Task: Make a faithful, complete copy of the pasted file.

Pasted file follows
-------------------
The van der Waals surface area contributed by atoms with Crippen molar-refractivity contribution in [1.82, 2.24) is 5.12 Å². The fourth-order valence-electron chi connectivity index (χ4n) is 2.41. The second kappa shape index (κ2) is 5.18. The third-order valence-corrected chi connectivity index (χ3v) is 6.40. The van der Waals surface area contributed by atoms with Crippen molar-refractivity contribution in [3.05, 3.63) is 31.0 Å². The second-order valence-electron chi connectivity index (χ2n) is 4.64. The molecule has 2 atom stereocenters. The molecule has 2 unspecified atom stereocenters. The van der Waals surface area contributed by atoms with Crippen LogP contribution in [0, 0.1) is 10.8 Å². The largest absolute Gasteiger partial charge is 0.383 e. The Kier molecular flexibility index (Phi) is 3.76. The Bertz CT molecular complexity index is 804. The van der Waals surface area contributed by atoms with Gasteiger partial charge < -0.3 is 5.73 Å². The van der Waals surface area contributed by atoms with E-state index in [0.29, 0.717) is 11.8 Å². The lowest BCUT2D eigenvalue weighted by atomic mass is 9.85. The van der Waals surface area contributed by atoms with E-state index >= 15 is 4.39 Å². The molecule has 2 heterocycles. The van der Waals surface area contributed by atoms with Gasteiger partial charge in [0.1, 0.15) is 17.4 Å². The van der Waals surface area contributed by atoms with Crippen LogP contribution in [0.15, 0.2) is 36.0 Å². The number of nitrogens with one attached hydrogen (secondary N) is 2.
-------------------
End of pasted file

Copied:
The van der Waals surface area contributed by atoms with Crippen molar-refractivity contribution in [1.82, 2.24) is 5.12 Å². The fourth-order valence-electron chi connectivity index (χ4n) is 2.41. The second kappa shape index (κ2) is 5.18. The third-order valence-corrected chi connectivity index (χ3v) is 6.40. The van der Waals surface area contributed by atoms with Crippen molar-refractivity contribution in [3.05, 3.63) is 31.0 Å². The second-order valence-electron chi connectivity index (χ2n) is 4.64. The molecule has 2 atom stereocenters. The molecule has 2 unspecified atom stereocenters. The van der Waals surface area contributed by atoms with Crippen LogP contribution in [0, 0.1) is 10.8 Å². The largest absolute Gasteiger partial charge is 0.383 e. The Kier molecular flexibility index (Phi) is 3.76. The Bertz CT molecular complexity index is 804. The van der Waals surface area contributed by atoms with Gasteiger partial charge < -0.3 is 5.73 Å². The van der Waals surface area contributed by atoms with E-state index in [0.29, 0.717) is 11.8 Å². The lowest BCUT2D eigenvalue weighted by atomic mass is 9.85. The van der Waals surface area contributed by atoms with E-state index >= 15 is 4.39 Å². The molecule has 2 heterocycles. The van der Waals surface area contributed by atoms with Gasteiger partial charge in [0.1, 0.15) is 17.4 Å². The van der Waals surface area contributed by atoms with Crippen LogP contribution in [0.15, 0.2) is 36.0 Å². The number of nitrogens with one attached hydrogen (secondary N) is 2.